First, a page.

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Re: EFF misstatements in DeCSS brief



In article <[email protected]>,
David Wagner <[email protected]> wrote:
> In article <[email protected]>,
> lcs Mixmaster Remailer  <[email protected]> wrote:
> > Even if these complete misstatements of the facts were correct, we are
> > then presented with the claim that given large samples of encrypted
> > data and valid decryption keys, "the task of determining what decryption
> > process will give back the original data is simple for those skilled in
> > the art of cryptanalysis."
>
> My reading of the EFF brief was that they were arguing that
> reverse engineering the CSS is "simple for those skilled in
> the art", and especially more so when ciphertexts, key material,
> and knowledge of plaintext data formats are readily available
> to the reverse engineer.  In my experience, that claim is right
> on the money.  (`simple yet tedious' might be slightly more
> descriptive, but `simple' is close enough.)

First, it is not at all reasonable to read the EFF brief as saying that
reverse engineering is simple.  The sentences immediately before the
excerpts quoted earlier read:

: Plaintiff alleges on information and belief, and without giving any
: additional facts to support its contention, that the unknown third
: parties who originally disseminated the information about the CSS and its
: weaknesses must have gained that information by "reverse engineering"
: a particular piece of software, made by XING Co. (Complaint, para 43).
: As we show through the affidavits of highly competent informants
: accompanying this brief in opposition to their motion, there is no basis
: whatever for their conclusion.

The EFF is therefore trying to cast doubt on the "reverse engineering"
theory, not endorsing it.  They go on to claim that given the DATA and
the KEYS, the task of determining the DECRYPTION PROCESS is simple
for those skilled in the art.  This is not at all a description of
reverse engineering.  It is blind cryptanalysis, without access to an
algorithmic description, which is surely one of the most difficult tasks
a cryptanalyst would face.

The EFF brief further makes the point:

: CSS was designed as weak cryptography.  CSS's 40-bit key-length
: fell below what is generally considered to be secure.  This inherent
: vulnerability was aggravated by the fact that each one of the millions
: of DVDs circulated around the globe contains all 400 keys, each DVD
: contains an example of ciphertext (the scrambled video image) and
: each DVD gives a clear indication of what the plaintext is supposed to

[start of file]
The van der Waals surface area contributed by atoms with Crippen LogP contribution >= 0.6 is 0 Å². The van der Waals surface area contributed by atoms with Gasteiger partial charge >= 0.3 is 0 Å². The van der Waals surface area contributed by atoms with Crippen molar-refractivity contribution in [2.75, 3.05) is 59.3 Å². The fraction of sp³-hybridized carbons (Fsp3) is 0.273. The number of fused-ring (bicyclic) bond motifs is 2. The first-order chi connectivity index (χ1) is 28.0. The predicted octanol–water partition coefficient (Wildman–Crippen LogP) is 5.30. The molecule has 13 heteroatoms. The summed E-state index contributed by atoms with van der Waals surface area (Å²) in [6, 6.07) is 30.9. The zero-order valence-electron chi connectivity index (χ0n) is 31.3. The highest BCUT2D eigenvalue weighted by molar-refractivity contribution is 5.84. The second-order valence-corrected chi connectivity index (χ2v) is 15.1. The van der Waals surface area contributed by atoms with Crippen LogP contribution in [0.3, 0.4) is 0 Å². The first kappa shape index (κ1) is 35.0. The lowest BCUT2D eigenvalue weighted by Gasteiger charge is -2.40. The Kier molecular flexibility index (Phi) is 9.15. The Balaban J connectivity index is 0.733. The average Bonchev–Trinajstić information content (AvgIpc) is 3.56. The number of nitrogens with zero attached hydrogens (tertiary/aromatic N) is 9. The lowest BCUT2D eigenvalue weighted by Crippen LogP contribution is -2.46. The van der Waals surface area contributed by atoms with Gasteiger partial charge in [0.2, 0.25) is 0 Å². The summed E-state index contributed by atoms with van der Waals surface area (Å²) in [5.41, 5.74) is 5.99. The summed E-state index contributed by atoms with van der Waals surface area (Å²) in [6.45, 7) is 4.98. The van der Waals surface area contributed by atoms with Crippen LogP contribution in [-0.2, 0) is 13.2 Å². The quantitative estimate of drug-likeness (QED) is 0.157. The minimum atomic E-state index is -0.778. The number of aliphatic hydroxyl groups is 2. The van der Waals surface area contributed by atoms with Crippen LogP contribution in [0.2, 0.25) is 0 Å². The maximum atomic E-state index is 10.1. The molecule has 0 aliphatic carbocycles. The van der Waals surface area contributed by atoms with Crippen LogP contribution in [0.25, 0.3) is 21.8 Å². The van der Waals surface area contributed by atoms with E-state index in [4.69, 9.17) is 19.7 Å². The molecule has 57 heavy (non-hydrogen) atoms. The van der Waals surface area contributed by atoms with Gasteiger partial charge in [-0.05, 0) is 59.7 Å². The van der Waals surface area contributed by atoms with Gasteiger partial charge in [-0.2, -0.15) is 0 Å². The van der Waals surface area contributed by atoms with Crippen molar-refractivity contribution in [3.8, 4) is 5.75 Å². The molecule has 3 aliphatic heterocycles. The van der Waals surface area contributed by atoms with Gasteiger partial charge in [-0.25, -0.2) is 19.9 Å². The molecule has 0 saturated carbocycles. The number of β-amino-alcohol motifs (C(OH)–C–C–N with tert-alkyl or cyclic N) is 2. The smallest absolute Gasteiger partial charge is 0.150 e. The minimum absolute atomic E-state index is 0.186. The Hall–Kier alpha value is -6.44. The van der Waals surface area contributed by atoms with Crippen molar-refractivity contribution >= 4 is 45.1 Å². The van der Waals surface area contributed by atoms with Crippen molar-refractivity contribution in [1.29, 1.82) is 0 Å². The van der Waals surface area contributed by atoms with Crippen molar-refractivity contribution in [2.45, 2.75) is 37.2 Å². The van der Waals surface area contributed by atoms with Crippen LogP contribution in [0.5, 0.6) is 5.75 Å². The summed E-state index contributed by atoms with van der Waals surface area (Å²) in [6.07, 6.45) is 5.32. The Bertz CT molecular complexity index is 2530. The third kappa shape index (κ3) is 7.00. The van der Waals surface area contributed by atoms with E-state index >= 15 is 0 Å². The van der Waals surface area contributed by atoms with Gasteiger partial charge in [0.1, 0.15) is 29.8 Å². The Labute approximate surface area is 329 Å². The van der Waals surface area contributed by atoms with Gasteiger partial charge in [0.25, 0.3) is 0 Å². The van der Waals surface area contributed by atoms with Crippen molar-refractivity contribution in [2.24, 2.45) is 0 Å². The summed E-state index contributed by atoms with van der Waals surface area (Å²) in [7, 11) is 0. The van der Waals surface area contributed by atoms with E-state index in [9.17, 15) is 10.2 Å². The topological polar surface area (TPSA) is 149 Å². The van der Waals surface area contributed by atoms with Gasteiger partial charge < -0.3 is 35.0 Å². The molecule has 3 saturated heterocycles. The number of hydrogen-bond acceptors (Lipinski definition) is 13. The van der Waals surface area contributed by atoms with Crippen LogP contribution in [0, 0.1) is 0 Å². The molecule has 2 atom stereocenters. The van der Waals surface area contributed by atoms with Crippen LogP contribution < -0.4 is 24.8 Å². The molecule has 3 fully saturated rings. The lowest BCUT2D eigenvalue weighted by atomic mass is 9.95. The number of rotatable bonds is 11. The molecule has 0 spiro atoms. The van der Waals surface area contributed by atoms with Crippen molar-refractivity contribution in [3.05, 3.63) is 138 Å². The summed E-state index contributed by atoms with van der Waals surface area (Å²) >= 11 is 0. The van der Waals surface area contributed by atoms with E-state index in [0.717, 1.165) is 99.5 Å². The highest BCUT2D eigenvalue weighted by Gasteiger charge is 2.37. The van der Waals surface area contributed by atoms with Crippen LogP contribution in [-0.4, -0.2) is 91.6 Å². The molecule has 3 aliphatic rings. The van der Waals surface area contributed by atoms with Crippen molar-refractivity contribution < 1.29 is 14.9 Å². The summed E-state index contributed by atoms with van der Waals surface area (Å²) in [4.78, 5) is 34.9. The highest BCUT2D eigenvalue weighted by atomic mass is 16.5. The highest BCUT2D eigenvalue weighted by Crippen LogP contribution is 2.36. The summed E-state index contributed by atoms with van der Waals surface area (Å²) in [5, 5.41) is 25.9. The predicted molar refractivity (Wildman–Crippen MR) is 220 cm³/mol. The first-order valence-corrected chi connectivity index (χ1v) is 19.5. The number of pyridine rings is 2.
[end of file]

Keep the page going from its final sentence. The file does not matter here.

: look like (the unscrambled video -- the movie "Titanic" for example).
: Those three elements -- the keys, the ciphertext and the plaintext -
: are related mathematically by the algorithm.  Deducing the algorithm
: and thereby breaking the code is simply a matter of reasonable diligence.2

Once again we see the claim that deducing the algorithm was possible
given just the ciphertext and keys, with the plaintext now being added as
one of the ingredients.  All it takes is "reasonable diligence" to
deduce the algorithm given this information.  Another completely false
claim.

One of the key issues here is whether reverse engineering was done.
The EFF appears to be trying to deny that this happened by claiming that
there is an alternative route to deriving the algorithm.  This would be
an important legal argument but it is completely false.

> Are you suggesting that the brief is intentionally set out to
> deceive the court?  If so, that'd be very bad form, but I didn't
> get that impression at all -- I didn't notice anything nefarious
> or deceptive in the EFF brief.

It's not clear, it may simply be that EFF misunderstands the situation.
But one can't help noticing that the error is in a direction that helps
the EFF case.  By falsely describing the ease with which the "decryption
process" may be deduced just from what is on the DVDs, it implies that
the reverse engineering question is not even relevant.  It is awfully
convenient that EFF's "mistake" just happens to undercut one of the key
arguments of their opponent.

> Maybe the confusion comes from the brief's usage of the word
> "cryptanalysis".  I agree that many people in the field probably
> wouldn't use the word "cryptanalysis" to include "reverse engineering",
> but it's a close call, and I guess so long as you pick a consistent
> usage, either choice is ok.  (Technically speaking, it's not clear
> whether the brief was arguing that anyone skilled in the art of
> cryptanalysis is also likely to be skilled enough at reverse engineering,
> or whether they were including reverse engineering as part of
> cryptanalysis, but either way, I don't see any major problems.)
>
> Am I overlooking something?

You are overlooking the EFF's attempt to argue that the decryption
algorithm could have been deduced without reverse engineering, requiring
only "reasonable diligence", given the ciphertext and keys, and that this
would be a "simple" task for a skilled cryptanalyst.